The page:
What is childhood conditioning? How can it lead to negative long-term effects?
Holistic psychologist Nicole LePera says the thoughts and behaviors you have adopted as an adult stem from your childhood conditioning. If your parents instilled negative beliefs, then you could still be subconsciously controlled by them, even as an adult.
Keep reading to learn how your childhood conditioning could still be affecting you, according to LePera.
Childhood Conditioning & the Subconscious
LePera argues that your emotional and behavioral patterns are a result of childhood conditioning. As a child, you subconsciously absorbed thoughts, emotions, behaviors, and beliefs from your parents and your environment. You now automatically default to these conditioned beliefs and behaviors to interpret and respond to all your experiences.
She explains that you craved love and security above all else. Because you were completely dependent on your parents to provide this emotional and physical security, you automatically adapted your behaviors to get what you craved:
- If you acted according to their expectations, your parents rewarded you—for example, with positive attention and affection. This made you feel loved and secure.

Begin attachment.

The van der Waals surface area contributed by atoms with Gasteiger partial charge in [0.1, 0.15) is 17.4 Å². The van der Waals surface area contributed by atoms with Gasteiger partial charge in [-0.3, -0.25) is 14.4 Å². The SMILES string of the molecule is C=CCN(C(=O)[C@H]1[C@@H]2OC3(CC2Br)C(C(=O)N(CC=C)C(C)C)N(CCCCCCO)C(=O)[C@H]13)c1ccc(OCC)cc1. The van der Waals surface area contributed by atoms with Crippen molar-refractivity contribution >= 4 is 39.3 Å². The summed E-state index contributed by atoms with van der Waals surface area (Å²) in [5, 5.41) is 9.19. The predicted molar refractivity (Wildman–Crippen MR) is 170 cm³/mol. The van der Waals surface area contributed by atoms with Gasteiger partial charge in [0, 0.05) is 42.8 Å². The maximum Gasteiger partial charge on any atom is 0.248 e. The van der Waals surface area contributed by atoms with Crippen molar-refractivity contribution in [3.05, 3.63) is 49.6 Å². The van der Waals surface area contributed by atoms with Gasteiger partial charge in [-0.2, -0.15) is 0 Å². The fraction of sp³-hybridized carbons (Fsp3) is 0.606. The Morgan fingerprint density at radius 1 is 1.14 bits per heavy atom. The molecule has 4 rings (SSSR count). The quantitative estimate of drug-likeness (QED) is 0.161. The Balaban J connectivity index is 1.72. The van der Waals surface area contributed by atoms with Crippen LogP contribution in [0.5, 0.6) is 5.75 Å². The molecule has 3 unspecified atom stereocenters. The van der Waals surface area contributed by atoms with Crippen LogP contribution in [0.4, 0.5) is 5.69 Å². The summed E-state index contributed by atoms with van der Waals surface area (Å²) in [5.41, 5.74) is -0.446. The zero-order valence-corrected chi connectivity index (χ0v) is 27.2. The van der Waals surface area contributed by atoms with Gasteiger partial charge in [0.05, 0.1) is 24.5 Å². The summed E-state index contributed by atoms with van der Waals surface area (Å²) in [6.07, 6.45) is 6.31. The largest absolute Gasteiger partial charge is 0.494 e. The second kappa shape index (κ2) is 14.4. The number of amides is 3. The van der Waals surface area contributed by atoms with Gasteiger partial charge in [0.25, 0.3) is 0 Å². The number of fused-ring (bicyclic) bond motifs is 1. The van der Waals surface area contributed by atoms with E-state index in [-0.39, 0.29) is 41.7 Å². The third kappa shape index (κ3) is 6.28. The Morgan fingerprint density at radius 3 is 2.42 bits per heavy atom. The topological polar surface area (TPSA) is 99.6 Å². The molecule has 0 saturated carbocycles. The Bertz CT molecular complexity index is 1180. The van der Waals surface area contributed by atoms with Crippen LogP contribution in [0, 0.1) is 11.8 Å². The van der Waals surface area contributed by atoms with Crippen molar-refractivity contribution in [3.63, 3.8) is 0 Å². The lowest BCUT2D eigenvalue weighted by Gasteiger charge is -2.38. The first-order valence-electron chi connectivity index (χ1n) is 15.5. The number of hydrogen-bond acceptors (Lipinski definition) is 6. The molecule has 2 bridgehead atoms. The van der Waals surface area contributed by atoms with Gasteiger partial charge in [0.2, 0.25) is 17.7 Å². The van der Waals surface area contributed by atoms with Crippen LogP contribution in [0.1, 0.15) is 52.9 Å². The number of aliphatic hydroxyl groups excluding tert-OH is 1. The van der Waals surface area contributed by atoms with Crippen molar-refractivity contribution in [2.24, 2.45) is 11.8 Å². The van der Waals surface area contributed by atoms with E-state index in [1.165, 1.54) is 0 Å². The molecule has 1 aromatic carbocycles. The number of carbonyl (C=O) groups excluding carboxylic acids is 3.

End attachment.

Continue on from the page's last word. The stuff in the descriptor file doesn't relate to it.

- If you acted against their expectations, your parents punished you—for example, with rejection or negative judgment. This made you feel unloved and insecure.
(Shortform note: Researchers add further insight into how childhood conditioning takes hold and continues to influence us as adults. Our inherent need to feel emotionally connected motivates us to internalize thoughts, beliefs, and behaviors that help us form cooperative relationships. As adults, this need for connection encourages us to spend time with people who are similar to us—because the feeling of sameness enhances our sense of belonging. However, being around like-minded people makes it difficult to break free of our conditioning—because it constantly reinforces our cognitive, emotional, and behavioral patterns.)
Effects of Painful Childhood Experiences
LePera argues that, whenever your parents made you feel unloved and insecure, you felt extreme pain and discomfort. Since you couldn’t escape the situation and hadn’t yet developed the emotional skills to cope with your inner turmoil, you adopted defensive beliefs and behaviors to avoid feeling your pain and prevent similar painful situations from occurring.
Further, since you relied on your parents to teach you how to think, feel, and behave, you adopted the same defensive beliefs and behaviors that they used to cope with their pain. LePera argues that your childhood conditioning (the reliance on defensive beliefs and behaviors to avoid feeling pain) doesn’t end in childhood but, rather, follows you into adulthood.